Fritham is a strange place. It is surrounded on all sides by open heath or ancient woodland, and yet when you are in the village, you can only see green fields and cows. You could be almost anywhere in southern England.
Approaching the village by road from the north, the first thing you see is an extraordinary tower.
This does nothing to dispel the impression of a place that is slightly eccentric.
Walking along one of the tracks that borders the village, I was suddenly aware of what it must have felt like to live in feudal times, when the Forest was first created. Then villages were small islands of civilisation fenced in against the untamed wilderness, and people rarely travelled from one village to another.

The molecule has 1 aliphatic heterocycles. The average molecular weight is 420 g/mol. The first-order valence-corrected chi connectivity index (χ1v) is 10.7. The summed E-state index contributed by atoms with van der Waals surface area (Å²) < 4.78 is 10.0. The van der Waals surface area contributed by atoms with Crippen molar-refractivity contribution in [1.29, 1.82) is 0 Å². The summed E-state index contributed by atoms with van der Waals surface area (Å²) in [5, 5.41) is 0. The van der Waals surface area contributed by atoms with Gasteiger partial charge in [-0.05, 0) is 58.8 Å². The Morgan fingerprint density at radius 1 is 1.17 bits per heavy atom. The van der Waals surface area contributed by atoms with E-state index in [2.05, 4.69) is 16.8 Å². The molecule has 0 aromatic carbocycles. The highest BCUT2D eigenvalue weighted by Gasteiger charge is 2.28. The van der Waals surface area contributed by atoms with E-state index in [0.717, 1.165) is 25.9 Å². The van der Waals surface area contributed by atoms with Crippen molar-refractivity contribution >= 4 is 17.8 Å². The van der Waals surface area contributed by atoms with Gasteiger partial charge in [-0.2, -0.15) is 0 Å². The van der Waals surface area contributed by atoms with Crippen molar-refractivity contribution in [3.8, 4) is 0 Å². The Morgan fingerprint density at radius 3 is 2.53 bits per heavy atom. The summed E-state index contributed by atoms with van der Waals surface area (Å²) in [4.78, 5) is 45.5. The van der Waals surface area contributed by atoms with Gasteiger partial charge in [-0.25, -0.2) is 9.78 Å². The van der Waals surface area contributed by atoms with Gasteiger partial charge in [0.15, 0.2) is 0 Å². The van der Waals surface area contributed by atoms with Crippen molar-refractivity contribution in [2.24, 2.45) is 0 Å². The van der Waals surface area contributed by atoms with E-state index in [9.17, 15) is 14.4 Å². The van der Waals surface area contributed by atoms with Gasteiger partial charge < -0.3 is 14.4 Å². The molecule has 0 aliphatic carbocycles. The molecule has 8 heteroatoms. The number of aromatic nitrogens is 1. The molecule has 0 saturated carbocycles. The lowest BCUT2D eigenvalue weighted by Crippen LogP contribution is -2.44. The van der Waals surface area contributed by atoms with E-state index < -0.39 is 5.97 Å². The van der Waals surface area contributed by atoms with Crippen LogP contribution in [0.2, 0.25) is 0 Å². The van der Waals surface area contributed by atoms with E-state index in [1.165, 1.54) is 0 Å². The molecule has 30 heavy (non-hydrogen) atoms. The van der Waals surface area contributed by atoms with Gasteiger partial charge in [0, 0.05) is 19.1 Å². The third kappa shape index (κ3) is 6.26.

A little further along the track I came across some pigs exercising the ancient right of 'Pannage' as they have done from earliest times, and a pile of timber no doubt collected by one of the commoners under their 'Common of Fuelwood'.
These days the Forestry Commission tells the commoners where they can collect the off cuts from the Commissionʼs commercial activities rather than letting them gather wood for themselves, but the principle still applies.
With the exception of the farms, most of the village buildings seem to date from the nineteenth century or later, including Fritham Free Church United (something of an oxymoron in my experience), which is dated 1904.